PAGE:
Marshall v. Astrue (CONSENT)

Filing 18

MEMORANDUM OPINION. Signed by Honorable Judge Wallace Capel, Jr on 12/20/12. (scn, )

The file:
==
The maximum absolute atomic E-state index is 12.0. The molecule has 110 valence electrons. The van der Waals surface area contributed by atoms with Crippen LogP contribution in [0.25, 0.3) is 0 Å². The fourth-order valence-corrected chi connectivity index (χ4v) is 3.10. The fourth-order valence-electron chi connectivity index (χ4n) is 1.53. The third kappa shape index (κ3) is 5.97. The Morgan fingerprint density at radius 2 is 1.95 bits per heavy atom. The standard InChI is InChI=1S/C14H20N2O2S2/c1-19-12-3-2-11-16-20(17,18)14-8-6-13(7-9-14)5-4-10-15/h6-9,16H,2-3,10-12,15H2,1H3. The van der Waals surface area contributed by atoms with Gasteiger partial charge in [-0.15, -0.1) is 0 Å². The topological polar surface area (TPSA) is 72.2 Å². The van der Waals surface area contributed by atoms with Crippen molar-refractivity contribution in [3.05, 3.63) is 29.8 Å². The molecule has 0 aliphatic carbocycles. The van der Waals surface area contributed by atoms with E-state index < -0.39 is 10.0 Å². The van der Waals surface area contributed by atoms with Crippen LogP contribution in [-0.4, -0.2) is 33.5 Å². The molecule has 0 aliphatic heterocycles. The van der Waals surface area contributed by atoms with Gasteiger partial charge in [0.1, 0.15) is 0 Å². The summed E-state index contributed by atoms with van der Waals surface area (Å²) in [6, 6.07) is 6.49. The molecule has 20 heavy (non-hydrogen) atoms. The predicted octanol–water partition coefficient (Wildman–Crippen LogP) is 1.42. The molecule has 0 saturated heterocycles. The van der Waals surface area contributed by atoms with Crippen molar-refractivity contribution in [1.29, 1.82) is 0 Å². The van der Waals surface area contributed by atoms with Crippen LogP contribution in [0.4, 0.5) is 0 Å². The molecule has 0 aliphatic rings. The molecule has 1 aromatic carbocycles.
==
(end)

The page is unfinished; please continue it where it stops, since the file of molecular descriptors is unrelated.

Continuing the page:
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IN THE DISTRICT COURT OF THE UNITED STATES FOR THE MIDDLE DISTRICT OF ALABAMA EASTERN DIVISION LULA F. MARSHALL, Plaintiff, v. MICHAEL J. ASTRUE, Commissioner of Social Security, Defendant. ) ) ) ) ) ) ) ) ) ) CIVIL ACTION NO. 3:11cv771-WC MEMORANDUM OPINION I. INTRODUCTION Plaintiff, Lula F. Marshall, applied for disability insurance benefits under Title II of the Social Security Act (“the Act”), 42 U.S.C. §§ 401 et seq. Her application was denied at the initial administrative level. Plaintiff then requested and received a hearing before an Administrative Law Judge (“ALJ”). Following the hearing, the ALJ issued a decision in which she found Plaintiff not disabled from July 21, 2009 through the date of the decision. Tr. 31. The Appeals Council rejected Plaintiff’s request for review of the ALJ’s decision. Tr. 1-5. The ALJ’s decision consequently became the final decision of the Commissioner of Social Security (“Commissioner”).1 See Chester v. Bowen, 792 F.2d 129, 131 (11th Cir. 1986). The case is now before the court for review under 42 U.S.C. § 405(g). Pursuant to 28 U.S.C. § 636(c), both parties have consented to the conduct of all proceedings and entry 1 Pursuant to the Social Security Independence and Program Improvements Act of 1994, Pub. L. No. 103-296, 108 Stat. 1464, the functions of the Secretary of Health and Human Services with respect to Social Security matters were transferred to the Commissioner of Social Security. of a final judgment by the undersigned United States Magistrate Judge. Pl.’s Consent to Jurisdiction (Doc. 10); Def.’s Consent to Jurisdiction (Doc. 9). Based on the court’s review of the record and the briefs of the parties, the court AFFIRMS the decision of the Commissioner. II. STANDARD OF REVIEW Under 42 U.S.C. § 423(d)(1)(A), a person is entitled to disability benefits when the person is unable to engage in any substantial gainful activity by reason of any medically determinable physical or mental impairment which can be expected to result in death or which has lasted or can be expected to last for a continuous period of not less than 12 months. 42 U.S.C. § 423(d)(1)(A).2 To make this determination, the Commissioner employs a five-step, sequential evaluation process. See 20 C.F.R. §§ 404.1520, 416.920 (2006). (1) Is the person presently unemployed? (2) Is the person’s impairment severe? (3) Does the person’s impairment meet or equal one of the specific impairments set forth in 20 C.F.R. Pt. 404, Subpt. P, App. 1? [the Listing of Impairments] (4) Is the person unable to perform his or her former occupation? (5) Is the person unable to perform any other work within the economy? An affirmative answer to any of the above questions leads either to the next question, or, on steps three and five, to a finding of disability. A negative answer to any question, other than step three, leads to a determination of “not disabled.” 2 A “physical or mental impairment” is one resulting from anatomical, physiological, or psychological abnormalities which are demonstrable by medically acceptable clinical and laboratory diagnostic techniques. 2 McDaniel v. Bowen, 800 F.2d 1026, 1030 (11th Cir. 1986).3 The burden of proof rests on a claimant through Step 4. See Phillips v. Barnhart, 357 F.3d 1232, 1237-39 (11th Cir. 2004). A claimant establishes a prima facie case of qualifying disability once they have carried the burden of proof from Step 1 through Step 4. At Step 5, the burden shifts to the Commissioner, who must then show there are a significant number of jobs in the national economy the claimant can perform. Id. To perform the fourth and fifth steps, the ALJ must determine the claimant’s Residual Functional Capacity (RFC). Id. at 1238-39. RFC is what the claimant is still able to do despite his impairments and is based on all relevant medical and other evidence. Id. It also can contain both exertional and nonexertional limitations. Id. at 1242-43. At the fifth step, the ALJ considers the claimant’s RFC, age, education, and work experience to determine if there are jobs available in the national economy the claimant can perform. Id. at 1239. To do this, the ALJ can either use the Medical Vocational Guidelines4 (grids) or call a vocational expert (VE). Id. at 1239-40. The grids allow the ALJ to consider factors such as age, confinement to sedentary or light work, inability to speak English, educational deficiencies, and lack of job experience. Each factor can independently limit the number of jobs realistically available to an 3 McDaniel v. Bowen, 800 F.2d 1026 (11th Cir. 1986), is a supplemental security income case (SSI). The same sequence applies to disability insurance benefits. Cases arising under Title II are appropriately cited as authority in Title XVI cases. See, e.g., Ware v. Schweiker, 651 F.2d 408 (5th Cir. 1981). 4 See 20 C.F.R. pt. 404 subpt. P, app. 2. 3 individual. Phillips, 357 F.3d at 1240. Combinations of these factors yield a statutorilyrequired finding of “Disabled” or “Not Disabled.” Id. The court’s review of the Commissioner’s decision is a limited one. This court must find the Commissioner’s decision conclusive if it is supported by substantial evidence. 42 U.S.C. § 405(g); Graham v. Apfel, 129 F.3d 1420, 1422 (11th Cir. 1997). “Substantial evidence is more than a scintilla, but less than a preponderance. It is such relevant evidence as a reasonable person would accept as adequate to support a conclusion.” Richardson v. Perales, 402 U.S. 389, 401 (1971). See also Crawford v. Comm’r of Soc. Sec., 363 F.3d 1155, 1158 (11th Cir. 2004) (“Even if the evidence preponderates against the Commissioner’s findings, [a reviewing court] must affirm if the decision reached is supported by substantial evidence.”). A reviewing court may not look only to those parts of the record which support the decision of the ALJ, but instead must view the record in its entirety and take account of evidence which detracts from the evidence relied on by the ALJ. Hillsman v. Bowen, 804 F.2d 1179 (11th Cir. 1986). [The court must] . . . scrutinize the record in its entirety to determine the reasonableness of the [Commissioner’s] . . . factual findings. . . . No similar presumption of validity attaches to the [Commissioner’s] . . . legal conclusions, including determination of the proper standards to be applied in evaluating claims. Walker v. Bowen, 826 F.2d 996, 999 (11th Cir. 1987). 4 III. ADMINISTRATIVE PROCEEDINGS Plaintiff was fifty-seven years old at the time of the hearing before the ALJ. Tr. 134; 207. Plaintiff completed high school and two years of college. Tr. 253. Plaintiff’s past relevant work experience was as: “military police”; “cashier”; “security guard”; and “salad bar attendant.” Tr. 72-73. Following the administrative hearing, and employing the five-step process, the ALJ found Plaintiff had “not engaged in substantial gainful activity since July 21, 2009, the alleged onset date.” (Step 1) Tr. 18. At Step 2, the ALJ found that Plaintiff suffers from the following severe impairments: “degenerative disc disease of lumbar spine; osteoarthritis of right knee; obesity; right wrist tendonitis; and post traumatic stress disorder.” Id. The ALJ then found that “[Plaintiff] does not have an impairment or combination of impairments that meets or medically equals one of the listed impairments.” (Step 3) Id. Next, the ALJ found that Plaintiff: has the residual functional capacity to perform light work with a sit/stand option. She should have casual contact with the public and co-workers. Supervision should be non-confrontational and supportive. Tr. 19. At Step 4, and after consulting with a VE, the ALJ found that Plaintiff “is capable of performing past relevant work as a security guard and cashier. This work does not require the performance of work-related activities precluded by [Plaintiff’s] residual functional capacity.” Tr. 30. Accordingly, the ALJ determined that Plaintiff “has not been under a disability . . . from July 21, 2009 through the date of th[e] decision.” Tr. 31. 5 IV. PLAINTIFF’S CLAIMS Plaintiff presents two issues for this court’s consideration in review of the ALJ’s decision: 1) whether “the [ALJ] err[ed] at Step 4 of the sequential evaluation when she found [Plaintiff] could only have ‘casual contact’ with others and the Dictionary of Occupational Titiles indicates both security guard and cash[i]er require significant people contact”; and 2) whether “the ALJ err[ed] in her [RFC] finding.” Pl.’s Br. (Doc. 14) at 1. The court will address each of Plaintiff’s arguments below. V. DISCUSSION A. Whether the ALJ erred at Step 4 in determining that Plaintiff can return to her past relevant work. Plaintiff argues that the ALJ erred at Step 4 because “she found [Plaintiff] could only have ‘casual contact’ with others and the Dictionary of Occupational Titles indicates both security guard and cash[i]er require significant people contact.” Pl.’s Br. (Doc. 14) at 1. Thus, Plaintiff argues, the VE’s testimony “is not reliable because it is inconsistent with the DOT,” and “contrary to [SSR] 00-4, the [ALJ] failed to reconcile the discrepancy.” Pl.’s Br. (Doc. 14) at 12. Defendant contends that “[w]hile [the DOT], . . . describes both jobs as requiring significant speaking-signaling . . . this is not inconsistent with the casual nature of the contacts the ALJ contemplated”; that “[e]ven were the Court to decide that Plaintiff’s residual functional capacity did not allow her to perform her past work as a security guard due to the potential in some such jobs for confrontational situations with the public or co6 workers, she clearly could still perform the sort of public contact required of a cashier”; and that “the ALJ’s hypothetical question to the vocational expert captured the essentials of the ALJ’s assessment of Plaintiff’s residual functional capacity. Thus, the vocational expert’s testimony constituted substantial evidence in support of the ALJ’s finding.” Def.’s Br. (Doc. 16) at 15. The court finds that Plaintiff’s argument is due to fail. Even assuming that the VE’s testimony is inconsistent with the DOT and that the ALJ failed to resolve this discrepancy, this would not be a reversible error by the ALJ. While it is true that SSR 00-4p requires an ALJ to “elicit a reasonable explanation” for any “apparent unresolved conflict” between the testimony of the VE and the DOT,5 the United States Court of Appeals for the Eleventh Circuit has held that this agency ruling is not binding on the court. See Miller v. Comm’r of Soc. Sec., 246 F. App’x 660, 662 (11th Cir. 2007). Relying on precedent, the Miller court held that because social security rulings do not bind the courts, even where an inconsistency exists between the testimony of a VE and the DOT, an ALJ is entitled to rely upon the testimony of the VE without resolving the conflict. Miller, 246 F. App’x at 662 (citing Jones v. Apfel, 190 F.3d 1224, 1230-31 (11th Cir. 1999) (“when the VE’s testimony conflicts with the DOT, the VE’s testimony ‘trumps’ the DOT.”)).6 See also Akins v. Comm’r of Soc. Sec., 5 Social Security Ruling 00-4p states that “[w]hen a VE . . . provides evidence about the requirements of a job . . . , the [ALJ] has an affirmative responsibility to ask about any possible conflict between that VE . . . evidence and information provided in the DOT.” SSR 00-4p. 6 In Miller, the United States Court of Appeals for the Eleventh Circuit, explicitly held that Jones remains binding law in the Eleventh Circuit because Social Security Rulings do not bind courts and do not have the force of law. 246 F. App’x at 662. 7 2009 WL 2913538 *5 (M.D. Fla. Sept. 10, 2009) (holding that the rule in the Eleventh Circuit is the VE still trumps the DOT); Sollars-D’Annunzio v. Astrue, 2009 WL 302170, at *10 (M.D. Fla. Feb. 6, 2009) (“[U]nder Jones an ALJ may rely upon the testimony of a VE without first resolving any conflict with the DOT.”); Ortiz v. Comm’r of Soc. Sec., 2012 WL 603223, at *8 (M.D. Fla. Feb. 24, 2012) (finding no error at Step 4 when ALJ “fail[ed] to ask the VE whether there was any conflict in testimony regarding the requirements of Claimant’s past-relevant work and the DOT.” The court found that “not only did the Claimant fail to raise any issue of conflict at the hearing or suggest [] that a conflict actually exists, a review of the hearing transcript clearly reveals that the VE testified as to Claimant’s past-relevant work as classified by the DOT” and “[t]hus, no actual conflict between the DOT and the VE’s testimony [was] apparent.”). Accordingly, given this precedent, the court finds that Plaintiff’s argument lacks merit. B. Whether the ALJ properly determined Plaintiff’s RFC. Plaintiff presents two arguments in raising a challenge to the ALJ’s RFC determination. First, Plaintiff argues that the ALJ’s RFC determination is erroneous because “the [ALJ] expressly relied on the State agency’s mental [RFC] but the State agency found [Plaintiff] was more limited and these limitations would prevent [Plaintiff] from performing work as a cashier or security guard.” Pl.’s Br. (Doc. 14) at 1. Second, Plaintiff argues that the ALJ erred in determining Plaintiff’s RFC because “[t]he treating psychiatrist’s opinion that [Plaintiff ] was not able to perform competitive work deserved greater weight.” Id. 8 1. Whether the ALJ properly considered the opinions of state agency specialists. Plaintiff’s first argument contends that the ALJ committed error because “[w]hile the [ALJ] said she relied on Dr. Ravello’s mental restrictions of February 20, 2010,” the ALJ “overlooked” the limitations listed by Dr. Ravello. Pl.’s Br. (Doc. 14) at 13.7 According to Plaintiff, “[h]ad these specific limitations been appropriately considered, [Plaintiff]’s past relevant work as a cashier and security guard would have been ruled out.” Id. A review of the record suggests that Plaintiff misreads the ALJ’s opinion. Dr. Ravello, Ph.D., is a state agency reviewing psychologist. Addressing Dr. Ravello’s opinion, the ALJ specifically states: Also included in the file is the opinion of Dr. Ravello . . . finding the claimant was capable of work activity but she would be limited to casual contact with public and coworkers. This opinion has been considered, in accordance with [SSR] 96-6p and given some weight. While Dr. Ravello did not have the benefit of the most recent medical sources statements, current medical records or the hearing testimony; that report essentially support[s] the conclusions stated herein. Tr. 30 (emphasis added). There is no indication that the ALJ was using Dr. Ravello’s assessment as more than another piece of the puzzle–there is certainly no indication the ALJ considered this piece of evidence as determinative of the entire RFC analysis. In fact, the ALJ clearly points out some of the drawbacks to Dr. Ravello’s medical assessment, noting 7 Plaintiff cites to the following limitations listed by Dr. Ravello: 1. Should be able to concentrate and attend to simple tasks for 2 hours 2. Work[s] best in own work station apart from others to limit distractions 3. Avoid quick decision making, rapid changes and multiple demands Pl.’s Br. (Doc. 14) at 13; Tr. 602. 9 that Dr. Ravello did not have access to the most recent medical statements. The court also notes that Dr. Ravello’s assessment does not indicate that any of Plaintiff’s functions were “markedly limited.” Tr. 600-603. Moreover, a review of the ALJ’s decision demonstrates that the ALJ specifically incorporated Dr. Ravello’s general findings in her mental residual functional capacity assessment that Plaintiff “would be limited to casual contact with public and coworkers.” Tr. 30.8 To the extent Plaintiff argues the ALJ should have accorded Dr. Ravello’s assessment controlling weight, Dr. Ravello was not a treating physician and, thus, her interactions with Plaintiff necessarily render her, at best, an examining physician. The ALJ has no obligation to give controlling or great weight to the opinion of an examining physician. See, e.g., Russell v. Astrue, 331 F. App’x 678, 681-82 (11th Cir. 2009) (holding that the ALJ had good cause for affording little weight to an examiner’s opinion where he appropriately found the claimant’s other medical records failed to support the opinion and that the doctor’s own examination contradicted his opinion). Plaintiff also points to Barry Slatton’s opinion that Plaintiff is “unable to perform past work due to her mental restrictions.” Pl.’s Br. (Doc. 14) at 14; Tr. 267-70 and 612. The ALJ appropriately considered this opinion, stating “the undersigned gives no weight to this 8 Plaintiff also argues, “[t]he administrative law judge found Ms. Marshall could perform semiskilled work, ‘consistent with an SVP of 3 or 4.’ Tr. 74. This is contrary to Dr. Ravello’s finding that Ms. Marshall is limited to and should be able to concentrate and attend to simple tasks for two hours, i.e., ‘unskilled’ work according to Social Security’s Regulations.” Pl.’s Br. (Doc. 14) at 13 (emphasis in original). However, the VE testified that Plaintiff’s past relevant work as a cashier was “light work” and “unskilled.” Tr. 73. Thus, the ALJ’s determination that Plaintiff could perform work as a cashier would be consistent with Dr. Ravello’s limitations. 10 opinion since Single Decision Makers are not acceptable medical sources as defined at 20 C.F.R. 404.1513(a).” Tr. 30. Indeed, an RFC assessment completed by a disability specialist is entitled to no weight. See Bolton v. Astrue, 2008 WL 2038513, at *4 (M.D. Fla. May 12, 2008) (“An SDM is not a medical professional of any stripe, and a finding from such an individual is entitled to no weight as a medical opinion, nor to consideration as evidence from other non-medical sources.”) (internal citations and quotations omitted); Casey v. Astrue, 2008 WL 2509030, at *4 n.3 (S.D. Ala June 19, 2008) (“[A]n RFC assessment completed by a disability specialist is entitled to no weight.”). 2. Whether the ALJ erred in not assigning the treating physician’s opinion greater weight. Next, Plaintiff argues that “the treating psychiatrist’s opinion that [Plaintiff] was not able to perform competitive work deserved greater weight.” Pl.’s Br. (Doc. 14) at 1. The ALJ must accord substantial weight to the opinion of a treating physician unless there is good cause to do otherwise. Phillips, 357 F.3d at 1241; Lewis v. Callahan, 125 F.3d 1436, 1439-41 (11th Cir. 1997); Edwards v. Sullivan, 937 F.2d 580, 583 (11th Cir. 1991); 20 C.F.R. § 404.1527(d). The Court of Appeals for the Eleventh Circuit has held: “[G]ood cause” exists when the: (1) treating physician’s opinion was not bolstered by the evidence; (2) evidence supported a contrary finding; or (3) treating physician’s opinion was conclusory or inconsistent with the doctor’s own medical records. When electing to disregard the opinion of a treating physician, the ALJ must clearly articulate its reasons. Phillips, 357 F.3d at 1240-41 (citing Lewis v. Callahan, 125 F.3d 1436, 1440 (11th Cir. 1997) (internal citations omitted)). 11 Here, the ALJ articulated specific reasons for not giving Dr. Gibson’s opinion greater weight, stating: In this case, the undersigned concludes that Dr. Gibson’s mental capacities assessment contained in Exhibit 13F is not entitled to controlling weight or even great weight because it is not supported by the actual VA treating notes and is inconsistent with the substantial evidence of record. . . . Despite her reported symptoms, the claimant’s mental status remained intact and she was functioning in an independent manner, even in a manner that was inconsistent with some [of] her reported symptoms indicating to the undersigned that some symptoms were not debilitating as alleged. In fact, as discussed above, the claimant was the main caretaker of her mother and the household before her mother’s passing. After the passing of her mother, the claimant has remained independent in all areas and spent more than four months actively engaged in the building of her new house. That level of independence and required mental activity was not fully reported to Dr. Gibson and certainly is inconsistent with any allegation of disabling mental symptoms. Tr. 30. The ALJ’s opinion clearly indicates that she did not give Dr. Gibson’s opinion controlling weight because it was contradicted by other evidence on the record, pointing, in part, to Plaintiff’s own testimony of her daily activities and other treatment notes. The United States Court of Appeals for the Eleventh Circuit has held that an ALJ does not need to give a treating physician’s opinion considerable weight if evidence of the claimant’s daily activities contradicts the physician’s opinion. See Phillips, 357 F.3d at 1241; see also Mason v. Comm’r of Soc. Sec., 2011 WL 2419929, at *2 (11th Cir. Jun.16, 2011) (“a treating physician’s opinion is not entitled to considerable weight if it conflicts with the claimant’s own testimony regarding her daily activities.”). A review of Dr. Gibson’s assessments also reveals that his notes mostly record Plaintiff’s own report of symptoms. Moreover, while Dr. Gibson consistently assigned 12 Plaintiff GAF scores below 50, Dr. Gibson did not offer any explanation in his report regarding the GAF score.9 The Court of Appeals for the Eleventh Circuit has noted that, “the Commissioner has declined to endorse the GAF scale for ‘use in the Social Security and SSI disability programs,’ and has indicated that GAF scores have no ‘direct correlation to the severity requirements of the mental disorders listings.’” Wind v. Barnhart, 133 F. App’x 684, 692 n.5 (11th Cir. 2005) (unpublished) (quoting Revised Medical Criteria for Evaluating Mental Disorders and Traumatic Brain Injury, 65 FR 50746-01, 2000 WL 1173632 (Aug. 21, 2000)). Accordingly, for the reasons described above, the court finds the ALJ articulated “good cause” for not assigning great weight to Dr. Gibson’s opinion, and the ALJ’s RFC assessment is supported by substantial evidence. Thus, Plaintiff’s argument is due to fail. VI. CONCLUSION The court has carefully and independently reviewed the record and concludes that, for the reasons given above, the decision of the Commissioner is AFFIRMED. A separate judgment will issue. 9 “The GAF score is necessarily ‘a subjective determination that represents the clinician’s judgment of the individual’s overall level of functioning.’” Wilson v. Astrue, 653 F. Supp. 2d 1282, 1293 (M.D. Fla. 2009) (citing DeBoard v. Comm’r of Soc. Sec., 211 F. App’x 411, 415-16 (6th Cir. 2006) (unpublished)). See also DSM–IV–TR at 32. However, a GAF score “does not itself necessarily reveal a particular type of limitation and ‘is not an assessment of a claimant’s ability to work.’” See, e.g., Ward v. Astrue, 2008 WL 1994978, at *3 (M.D. Fla. 2008) (citation omitted). 13 Done this 20th day of December, 2012. /s/ Wallace Capel, Jr. WALLACE CAPEL, JR. UNITED STATES MAGISTRATE JUDGE 14